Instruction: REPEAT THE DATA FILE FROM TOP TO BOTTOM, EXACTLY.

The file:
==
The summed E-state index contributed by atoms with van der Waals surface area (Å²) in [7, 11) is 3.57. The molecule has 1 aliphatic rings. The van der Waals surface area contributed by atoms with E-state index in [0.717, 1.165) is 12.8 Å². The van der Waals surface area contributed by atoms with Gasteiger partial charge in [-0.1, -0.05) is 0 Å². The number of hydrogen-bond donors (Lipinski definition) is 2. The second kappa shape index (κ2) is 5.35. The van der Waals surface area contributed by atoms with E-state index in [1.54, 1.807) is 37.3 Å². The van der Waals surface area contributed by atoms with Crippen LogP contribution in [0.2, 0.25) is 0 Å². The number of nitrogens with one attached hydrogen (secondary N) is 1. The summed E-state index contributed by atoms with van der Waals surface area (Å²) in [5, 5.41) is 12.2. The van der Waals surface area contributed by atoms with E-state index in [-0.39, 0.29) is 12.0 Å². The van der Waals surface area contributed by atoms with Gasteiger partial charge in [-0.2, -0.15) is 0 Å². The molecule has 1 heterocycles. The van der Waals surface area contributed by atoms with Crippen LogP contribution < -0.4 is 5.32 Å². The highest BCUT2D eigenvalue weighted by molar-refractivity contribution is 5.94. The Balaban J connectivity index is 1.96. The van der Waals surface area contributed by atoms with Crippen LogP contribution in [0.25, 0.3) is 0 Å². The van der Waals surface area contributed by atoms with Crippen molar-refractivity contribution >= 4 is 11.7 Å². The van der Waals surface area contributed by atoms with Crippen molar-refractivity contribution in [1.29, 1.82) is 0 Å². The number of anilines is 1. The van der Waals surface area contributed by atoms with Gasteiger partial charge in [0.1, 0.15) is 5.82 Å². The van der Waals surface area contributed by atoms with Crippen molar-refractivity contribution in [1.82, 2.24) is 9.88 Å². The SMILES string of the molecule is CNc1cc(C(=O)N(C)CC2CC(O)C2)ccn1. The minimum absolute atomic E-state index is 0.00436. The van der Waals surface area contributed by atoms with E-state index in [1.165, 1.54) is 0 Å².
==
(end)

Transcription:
The summed E-state index contributed by atoms with van der Waals surface area (Å²) in [7, 11) is 3.57. The molecule has 1 aliphatic rings. The van der Waals surface area contributed by atoms with E-state index in [0.717, 1.165) is 12.8 Å². The van der Waals surface area contributed by atoms with Gasteiger partial charge in [-0.1, -0.05) is 0 Å². The number of hydrogen-bond donors (Lipinski definition) is 2. The second kappa shape index (κ2) is 5.35. The van der Waals surface area contributed by atoms with E-state index in [1.54, 1.807) is 37.3 Å². The van der Waals surface area contributed by atoms with Crippen LogP contribution in [0.2, 0.25) is 0 Å². The number of nitrogens with one attached hydrogen (secondary N) is 1. The summed E-state index contributed by atoms with van der Waals surface area (Å²) in [5, 5.41) is 12.2. The van der Waals surface area contributed by atoms with E-state index in [-0.39, 0.29) is 12.0 Å². The van der Waals surface area contributed by atoms with Gasteiger partial charge in [-0.2, -0.15) is 0 Å². The molecule has 1 heterocycles. The van der Waals surface area contributed by atoms with Crippen LogP contribution < -0.4 is 5.32 Å². The highest BCUT2D eigenvalue weighted by molar-refractivity contribution is 5.94. The Balaban J connectivity index is 1.96. The van der Waals surface area contributed by atoms with Crippen LogP contribution in [0.25, 0.3) is 0 Å². The van der Waals surface area contributed by atoms with Crippen molar-refractivity contribution >= 4 is 11.7 Å². The van der Waals surface area contributed by atoms with Crippen molar-refractivity contribution in [1.29, 1.82) is 0 Å². The number of anilines is 1. The van der Waals surface area contributed by atoms with Gasteiger partial charge in [0.1, 0.15) is 5.82 Å². The van der Waals surface area contributed by atoms with Crippen molar-refractivity contribution in [1.82, 2.24) is 9.88 Å². The SMILES string of the molecule is CNc1cc(C(=O)N(C)CC2CC(O)C2)ccn1. The minimum absolute atomic E-state index is 0.00436. The van der Waals surface area contributed by atoms with E-state index in [1.165, 1.54) is 0 Å².